If your school isn’t currently in the throws of significant change, you should be worried. Every school and educator that plans on being relevant a decade from now should really probably be having some tough conversations. Even if you have figured out the what and why questions it can be daunting to figure out exactly how to move forward. What does great look like? How will we know when we are there? The simple answer is that you are never there, greatness is not a place, its a journey, a process, a disposition and a mindset. From several years of experience in radical change environments, I can now begin to reflect on five essential conditions that can lead to an organisation that learns, grows, and improves. There are others that I have yet to learn for sure, but this is a good start.
This might be plainly obvious to you but without a solid strategic plan that clearly describes the way things will be when you have achieved your goals then you should proceed with great caution. Schools are far too complex for the wait-and-see approach. You need a good mission that defines a vision of radical change. If you are in the process of strategic planning and your vision looks anywhere like the school you went to, then you should be worried. This is a good way to fail at transforming a school.
Build a Collaborative Culture
“Culture eats strategy for lunch” or does it?
There is so much packed into this idea and that is what makes it so powerful. It would be easy to bore anyone to death talking about the benefits of collaboration, so you need to see for yourself. Think of it this way.
Individual experts working to solve complex problems are consistently outperformed by groups, draw conclusions contradictory to those held by other experts in the same field, and overestimate the reliability of their own conclusions (Surowiecki, 2004).
This sounds nice, but the reality is that we are mostly really bad at working together. You’re team is only as good as its facilitator and most team leaders haven’t been properly trained to facilitate collaborative groups. However, it is probably an absolute truth that inspiring teachers and other community members to share ideas, make meaning together, support and lead each other, and solve complex problems together is an essential condition to becoming a 21st century school (there I said it).
To succeed at this one you will need to commit to establishing and nurturing a program with good street cred, such as Adaptive Schools (now Think Collaborative) or Critical Friends, or both. Its not a gimmick and everyone at your institution needs to be trained, not just a few favorites. It is easy to fail at this by making collaboration something only leaders do, or by asking people to do it without proper training. If it becomes a clique it will fail. If the extension into the classroom is not made explicit it will fail.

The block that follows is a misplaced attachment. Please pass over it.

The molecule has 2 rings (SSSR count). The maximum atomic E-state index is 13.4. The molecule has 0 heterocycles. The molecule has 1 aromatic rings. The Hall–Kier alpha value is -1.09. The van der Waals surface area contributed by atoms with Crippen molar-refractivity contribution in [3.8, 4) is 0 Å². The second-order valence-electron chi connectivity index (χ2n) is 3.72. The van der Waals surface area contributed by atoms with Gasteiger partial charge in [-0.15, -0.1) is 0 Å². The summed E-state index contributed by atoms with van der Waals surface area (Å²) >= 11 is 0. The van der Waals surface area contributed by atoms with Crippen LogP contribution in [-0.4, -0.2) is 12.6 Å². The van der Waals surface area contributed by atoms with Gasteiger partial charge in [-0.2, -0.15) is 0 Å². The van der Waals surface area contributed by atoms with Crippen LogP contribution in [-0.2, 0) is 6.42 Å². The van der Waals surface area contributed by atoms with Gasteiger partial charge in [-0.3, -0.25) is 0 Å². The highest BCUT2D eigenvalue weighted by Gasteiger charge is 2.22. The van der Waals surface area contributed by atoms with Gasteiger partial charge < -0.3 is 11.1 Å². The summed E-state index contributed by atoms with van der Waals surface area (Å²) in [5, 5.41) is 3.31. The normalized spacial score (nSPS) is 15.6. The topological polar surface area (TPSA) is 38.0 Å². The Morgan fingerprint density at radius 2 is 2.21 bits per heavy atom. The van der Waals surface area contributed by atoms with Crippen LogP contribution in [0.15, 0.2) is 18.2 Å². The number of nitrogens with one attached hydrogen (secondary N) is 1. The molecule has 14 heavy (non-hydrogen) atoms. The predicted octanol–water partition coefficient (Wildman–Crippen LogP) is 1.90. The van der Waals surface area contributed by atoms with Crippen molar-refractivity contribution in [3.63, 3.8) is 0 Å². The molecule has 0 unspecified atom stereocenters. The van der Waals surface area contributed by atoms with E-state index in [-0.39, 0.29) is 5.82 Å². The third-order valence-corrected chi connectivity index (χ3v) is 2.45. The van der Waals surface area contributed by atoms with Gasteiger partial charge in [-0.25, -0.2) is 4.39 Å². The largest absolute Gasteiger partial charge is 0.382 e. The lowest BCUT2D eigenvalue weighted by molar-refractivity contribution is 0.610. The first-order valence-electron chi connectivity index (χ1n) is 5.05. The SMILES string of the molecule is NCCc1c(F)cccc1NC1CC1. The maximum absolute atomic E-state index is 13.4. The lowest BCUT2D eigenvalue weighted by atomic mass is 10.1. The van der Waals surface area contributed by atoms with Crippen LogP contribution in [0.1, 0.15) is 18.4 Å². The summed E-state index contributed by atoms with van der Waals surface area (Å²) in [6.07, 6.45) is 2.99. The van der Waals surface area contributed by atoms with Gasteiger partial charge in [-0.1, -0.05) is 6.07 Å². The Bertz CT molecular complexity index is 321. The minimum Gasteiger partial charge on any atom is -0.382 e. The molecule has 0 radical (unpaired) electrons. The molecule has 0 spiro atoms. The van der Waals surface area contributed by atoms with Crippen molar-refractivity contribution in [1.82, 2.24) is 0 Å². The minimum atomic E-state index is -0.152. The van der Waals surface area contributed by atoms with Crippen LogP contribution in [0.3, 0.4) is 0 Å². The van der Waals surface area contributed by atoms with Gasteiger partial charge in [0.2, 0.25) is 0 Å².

Get Everyone Mobile Technology They Want to Use
The school of the future will be student-driven. Don’t ruin this by forcing everyone at your school to use the same technology. Let people bring what they want as long as its productive. This will go a long way to empowering and motivating users. If you aren’t thinking about Bring-Your-Own-Technology yet, I would Google it. One-size-fits-all is a 20th century paradigm whose time has passed. This goes for teachers and admin as well. If you do this, don’t go with the old BYOD model where you take their computer and lock it down so tight in the name of security that they can’t innovate with it. This is a great way to maintain the status quo.
Implement a Cloud-Based Productivity Suite (aka Google Apps for Education)
There are other systems out there, but why? Unless you are wary of the Eye of Sauron, this is the single most transformative tool in the known Universe. I can’t imagine being at a school, let alone a job, without it. Office 365 works, but it falls short of the Google ecosystem that now works on all mobile devices really well. A tried-and-true pitfall, or at least a speed bump, is to continue to offer ample server storage so that users can safely create and save MS Office documents, email them as attachments to everyone, and then email another one when something changes in it.
The reason this is so critical is that it dramatically increases productivity and the ability of teams to know what is going on.
Develop Teacher Leadership
We are all leaders. We lead children, we lead tribes, we lead ourselves. Teaching teachers how to be better leaders is essential to making lasting change happen. Some schools are afraid of confident teachers. This is a mistake. Teachers who innovate and lead will not only impact their own classrooms but will inspire their colleagues to do the same. With all the tools above in place, teachers will soar and take their school to unseen heights. A foundation of trust and respect with dedication to a mission is essential to success. Leaving teacher leaders to flail, undermining their ideas, providing inadequate feedback, and/or supporting the wrong teacher leaders are all strategies best avoided.
What am I missing? What other ideas are out there to help us turn the ship without running it into an iceberg?